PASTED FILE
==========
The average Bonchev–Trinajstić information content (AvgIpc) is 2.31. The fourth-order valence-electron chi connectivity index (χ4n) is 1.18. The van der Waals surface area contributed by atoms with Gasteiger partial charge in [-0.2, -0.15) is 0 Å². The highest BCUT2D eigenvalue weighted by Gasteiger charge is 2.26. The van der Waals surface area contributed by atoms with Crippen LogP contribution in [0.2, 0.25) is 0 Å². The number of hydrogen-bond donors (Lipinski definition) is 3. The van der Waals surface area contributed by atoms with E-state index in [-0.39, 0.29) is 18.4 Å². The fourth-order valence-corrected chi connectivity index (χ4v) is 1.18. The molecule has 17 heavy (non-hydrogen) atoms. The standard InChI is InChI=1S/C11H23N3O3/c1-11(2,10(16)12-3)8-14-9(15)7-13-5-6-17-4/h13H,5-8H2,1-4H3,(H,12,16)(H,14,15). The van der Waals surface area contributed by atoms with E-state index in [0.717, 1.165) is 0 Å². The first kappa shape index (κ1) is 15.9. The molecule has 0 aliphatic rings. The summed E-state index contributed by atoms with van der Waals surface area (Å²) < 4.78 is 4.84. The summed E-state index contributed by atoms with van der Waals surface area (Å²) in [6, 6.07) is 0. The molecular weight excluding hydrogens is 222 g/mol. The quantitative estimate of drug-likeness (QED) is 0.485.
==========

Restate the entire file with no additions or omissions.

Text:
The average Bonchev–Trinajstić information content (AvgIpc) is 2.31. The fourth-order valence-electron chi connectivity index (χ4n) is 1.18. The van der Waals surface area contributed by atoms with Gasteiger partial charge in [-0.2, -0.15) is 0 Å². The highest BCUT2D eigenvalue weighted by Gasteiger charge is 2.26. The van der Waals surface area contributed by atoms with Crippen LogP contribution in [0.2, 0.25) is 0 Å². The number of hydrogen-bond donors (Lipinski definition) is 3. The van der Waals surface area contributed by atoms with E-state index in [-0.39, 0.29) is 18.4 Å². The fourth-order valence-corrected chi connectivity index (χ4v) is 1.18. The molecule has 17 heavy (non-hydrogen) atoms. The standard InChI is InChI=1S/C11H23N3O3/c1-11(2,10(16)12-3)8-14-9(15)7-13-5-6-17-4/h13H,5-8H2,1-4H3,(H,12,16)(H,14,15). The van der Waals surface area contributed by atoms with E-state index in [0.717, 1.165) is 0 Å². The first kappa shape index (κ1) is 15.9. The molecule has 0 aliphatic rings. The summed E-state index contributed by atoms with van der Waals surface area (Å²) < 4.78 is 4.84. The summed E-state index contributed by atoms with van der Waals surface area (Å²) in [6, 6.07) is 0. The molecular weight excluding hydrogens is 222 g/mol. The quantitative estimate of drug-likeness (QED) is 0.485.